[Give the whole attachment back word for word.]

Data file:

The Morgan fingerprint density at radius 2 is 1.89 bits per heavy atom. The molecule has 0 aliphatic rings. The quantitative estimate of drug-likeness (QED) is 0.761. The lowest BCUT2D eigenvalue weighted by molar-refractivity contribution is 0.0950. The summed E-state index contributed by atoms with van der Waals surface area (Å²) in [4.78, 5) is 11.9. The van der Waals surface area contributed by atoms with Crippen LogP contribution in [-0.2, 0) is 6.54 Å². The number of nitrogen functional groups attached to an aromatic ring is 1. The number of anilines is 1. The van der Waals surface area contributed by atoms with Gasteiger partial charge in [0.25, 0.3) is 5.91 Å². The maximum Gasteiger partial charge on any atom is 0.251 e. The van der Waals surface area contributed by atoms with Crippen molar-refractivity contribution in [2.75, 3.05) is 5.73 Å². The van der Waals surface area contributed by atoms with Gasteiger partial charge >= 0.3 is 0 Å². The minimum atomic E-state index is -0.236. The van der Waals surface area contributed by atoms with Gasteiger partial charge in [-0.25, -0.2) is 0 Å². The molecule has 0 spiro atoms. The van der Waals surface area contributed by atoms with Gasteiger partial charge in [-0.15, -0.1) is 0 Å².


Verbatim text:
The Morgan fingerprint density at radius 2 is 1.89 bits per heavy atom. The molecule has 0 aliphatic rings. The quantitative estimate of drug-likeness (QED) is 0.761. The lowest BCUT2D eigenvalue weighted by molar-refractivity contribution is 0.0950. The summed E-state index contributed by atoms with van der Waals surface area (Å²) in [4.78, 5) is 11.9. The van der Waals surface area contributed by atoms with Crippen LogP contribution in [-0.2, 0) is 6.54 Å². The number of nitrogen functional groups attached to an aromatic ring is 1. The number of anilines is 1. The van der Waals surface area contributed by atoms with Gasteiger partial charge in [0.25, 0.3) is 5.91 Å². The maximum Gasteiger partial charge on any atom is 0.251 e. The van der Waals surface area contributed by atoms with Crippen molar-refractivity contribution in [2.75, 3.05) is 5.73 Å². The van der Waals surface area contributed by atoms with Gasteiger partial charge >= 0.3 is 0 Å². The minimum atomic E-state index is -0.236. The van der Waals surface area contributed by atoms with Gasteiger partial charge in [-0.25, -0.2) is 0 Å². The molecule has 0 spiro atoms. The van der Waals surface area contributed by atoms with Gasteiger partial charge in [-0.15, -0.1) is 0 Å².